William Shakespeare is one of the most adapted writers in history, with an estimated nine hundred films based on his plays. In my opinion, I would say Macbeth is his mostly widely adapted. I’ve seen versions of it set in Soviet Russia, in the back streets of London and even one done with Team America-esque marionettes. But by far the best adaptation of the infamous play is the 1971 Roman Polanski version. Can the new adaptation, starring Michael Fassbender reach the heights of the much watched 1971 version?
Macbeth stars Michael Fassbender, Marion Cotillard, David Thewlis and Paddy Considine and is directed by Justin Kurzel. Based on the William Shakespeare play of the same name, the film follows Macbeth (Fassbender) as three witches tell him he will one day become King Of Scotland.
The cast for Macbeth is spectacular, Along with the four top actors I named in the introduction, the film also features such great actors as Elizabeth Debicki (last seen in The Man From U.N.C.L.E.), Sean Harris and Jack Reynor (who we last saw in the woeful A Royal Night Out). It’s a stellar cast, and all of them perform Shakespeare’s lines with passion. The script hasn’t been modernised or updated, it’s a simple transition from stage to screen. In fact, the film feels more like a play than it does a film, with long takes of the actors performing their soliloquy’s out loud. It’s nice to see a film that isn’t afraid to keep the meddling of Shakespeare’s material to a minimum and just let the film play out.
The standout actor of the film though has to be Michael Fassbender. The man brings an entirely new take on the classic character, giving a much more battle-scarred approach to the role. The action scenes, which seem to all be performed by Fassbender himself is making me very excited to see him in next year’s Assassin’s Creed. Macbeth could almost be his audition piece, as he glares menacingly at his foes (in that assassin way) before coming in with his dual swords or his nifty twin daggers that are strapped to his arm.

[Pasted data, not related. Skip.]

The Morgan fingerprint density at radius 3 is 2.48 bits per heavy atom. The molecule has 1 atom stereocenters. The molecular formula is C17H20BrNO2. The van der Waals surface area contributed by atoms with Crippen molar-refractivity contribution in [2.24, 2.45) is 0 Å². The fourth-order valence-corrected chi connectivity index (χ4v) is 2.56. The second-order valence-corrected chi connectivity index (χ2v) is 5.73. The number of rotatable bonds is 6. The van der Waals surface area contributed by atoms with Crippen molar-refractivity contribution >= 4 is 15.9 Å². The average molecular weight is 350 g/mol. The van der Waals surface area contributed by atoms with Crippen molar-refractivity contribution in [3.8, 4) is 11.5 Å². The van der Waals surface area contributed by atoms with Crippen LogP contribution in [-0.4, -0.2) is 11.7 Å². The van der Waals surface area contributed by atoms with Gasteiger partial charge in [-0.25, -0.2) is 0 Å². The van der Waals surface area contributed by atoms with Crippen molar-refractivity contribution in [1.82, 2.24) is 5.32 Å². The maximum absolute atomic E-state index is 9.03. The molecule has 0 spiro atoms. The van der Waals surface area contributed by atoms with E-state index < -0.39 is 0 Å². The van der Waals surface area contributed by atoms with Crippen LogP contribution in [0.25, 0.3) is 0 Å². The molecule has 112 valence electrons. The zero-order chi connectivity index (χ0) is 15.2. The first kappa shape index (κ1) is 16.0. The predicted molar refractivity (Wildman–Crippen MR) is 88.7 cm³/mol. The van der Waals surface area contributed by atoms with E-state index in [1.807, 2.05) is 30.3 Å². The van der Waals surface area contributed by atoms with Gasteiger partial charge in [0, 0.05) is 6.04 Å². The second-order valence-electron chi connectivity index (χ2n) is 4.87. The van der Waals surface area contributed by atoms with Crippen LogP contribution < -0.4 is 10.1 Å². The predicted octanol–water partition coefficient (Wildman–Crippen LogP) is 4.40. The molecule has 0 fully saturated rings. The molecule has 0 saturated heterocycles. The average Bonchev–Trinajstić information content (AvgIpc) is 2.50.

This version of Macbeth is rooted much more in the battles than the supernatural elements that other adaptations have been based on. The very first scene after the title credits come up is of the battle that the play opens with, and it’s brutal. Fassbender roars like a madman as he races towards his enemies and just as the two opposing sides clash the film drops into slow motion, similar to Zach Snyder’s 300, and lets us watch the blood soaked action unfold.
The Director of Photography is Adam Arkapaw (the guy responsible for the six-minute long take in the first season of True Detective) and just like his television credentials, Macbeth looks stunning. I’ve already talked about the long soliloquy takes and the wide shot battle scenes, but just the establishing shots of the Scottish Highlands are incredible to look at. Another scene worthy of mentioning is the final battle that is surrounded by burning trees. The film basically becomes one giant red haze, with only the silhouettes of the actors outlined amongst the flames. It looks like something out of Dark Souls or The Cursed Crusade, and it’s awesome.
Jed Kurzel (brother of the director) returns to a Michael Fassbender production after their collaboration on Slow West and provides yet another amazing score. There are no stereotypical bagpipes here, it’s mainly violins and battle drums, each perfectly encapsulating the misty highlands and the war-centric story. I remember several times sitting in the movie theatre with a massive grin on my face when Kurzel’s music kicked in, punctuating certain scenes and bringing them to a higher level of filmmaking.
I did find some problems with Macbeth. For some bizarre reason, nearly every line of dialogue is spoken in a half-whisper by the cast. It’s like a weird game of Chinese Whispers, and it sometimes gets to a point where you are struggling to hear the actors speak their lines. Second of all, the first act simply drags on for way too long. I know that the first half is crucial to the story progressing but there was two times within the space of a minute where I did nod off for a couple of seconds. Luckily just as I was falling asleep an incredibly violent stabbing took place on screen (I don’t care if the play has been around for almost 400 years, still no spoilers) and it was the perfect remedy to wake me up for the rest of the film.
In summary, Macbeth is one of the greatest hack ‘n’ slash films since Gladiator. If you think you would be put off by the fact that it’s a true Shakespearian script don’t be, otherwise you’ll be missing out on quite possibly the most epic film of the year.
Score: 9/10 Dark, brooding, moody and blood-drenched, everything you want a Shakespeare play to be.